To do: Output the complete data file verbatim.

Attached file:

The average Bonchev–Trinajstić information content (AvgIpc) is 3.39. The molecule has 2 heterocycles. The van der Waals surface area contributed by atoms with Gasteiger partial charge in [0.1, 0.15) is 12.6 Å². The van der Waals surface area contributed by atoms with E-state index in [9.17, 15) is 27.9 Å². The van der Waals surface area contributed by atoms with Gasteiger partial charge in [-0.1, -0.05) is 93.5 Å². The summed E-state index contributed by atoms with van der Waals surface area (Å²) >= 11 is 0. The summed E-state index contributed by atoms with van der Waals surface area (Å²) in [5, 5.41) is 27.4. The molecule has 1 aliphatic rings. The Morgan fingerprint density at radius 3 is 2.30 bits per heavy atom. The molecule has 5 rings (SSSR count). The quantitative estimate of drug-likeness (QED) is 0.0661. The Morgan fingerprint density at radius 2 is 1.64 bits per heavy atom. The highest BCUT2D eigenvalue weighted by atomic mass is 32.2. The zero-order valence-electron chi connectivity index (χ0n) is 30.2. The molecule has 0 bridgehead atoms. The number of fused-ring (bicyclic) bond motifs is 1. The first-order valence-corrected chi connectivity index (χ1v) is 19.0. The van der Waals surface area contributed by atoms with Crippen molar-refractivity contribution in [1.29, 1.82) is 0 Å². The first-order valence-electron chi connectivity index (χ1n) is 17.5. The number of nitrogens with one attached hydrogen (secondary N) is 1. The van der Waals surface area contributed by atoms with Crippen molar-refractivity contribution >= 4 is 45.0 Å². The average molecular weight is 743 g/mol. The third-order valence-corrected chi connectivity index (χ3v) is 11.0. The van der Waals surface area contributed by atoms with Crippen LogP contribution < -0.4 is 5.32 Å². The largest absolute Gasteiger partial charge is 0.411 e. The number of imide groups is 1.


The average Bonchev–Trinajstić information content (AvgIpc) is 3.39. The molecule has 2 heterocycles. The van der Waals surface area contributed by atoms with Gasteiger partial charge in [0.1, 0.15) is 12.6 Å². The van der Waals surface area contributed by atoms with E-state index in [9.17, 15) is 27.9 Å². The van der Waals surface area contributed by atoms with Gasteiger partial charge in [-0.1, -0.05) is 93.5 Å². The summed E-state index contributed by atoms with van der Waals surface area (Å²) >= 11 is 0. The summed E-state index contributed by atoms with van der Waals surface area (Å²) in [5, 5.41) is 27.4. The molecule has 1 aliphatic rings. The Morgan fingerprint density at radius 3 is 2.30 bits per heavy atom. The molecule has 5 rings (SSSR count). The quantitative estimate of drug-likeness (QED) is 0.0661. The Morgan fingerprint density at radius 2 is 1.64 bits per heavy atom. The highest BCUT2D eigenvalue weighted by atomic mass is 32.2. The zero-order valence-electron chi connectivity index (χ0n) is 30.2. The molecule has 0 bridgehead atoms. The number of fused-ring (bicyclic) bond motifs is 1. The first-order valence-corrected chi connectivity index (χ1v) is 19.0. The van der Waals surface area contributed by atoms with Crippen molar-refractivity contribution in [1.29, 1.82) is 0 Å². The first-order valence-electron chi connectivity index (χ1n) is 17.5. The number of nitrogens with one attached hydrogen (secondary N) is 1. The van der Waals surface area contributed by atoms with Crippen molar-refractivity contribution >= 4 is 45.0 Å². The average molecular weight is 743 g/mol. The third-order valence-corrected chi connectivity index (χ3v) is 11.0. The van der Waals surface area contributed by atoms with Crippen LogP contribution < -0.4 is 5.32 Å². The largest absolute Gasteiger partial charge is 0.411 e. The number of imide groups is 1.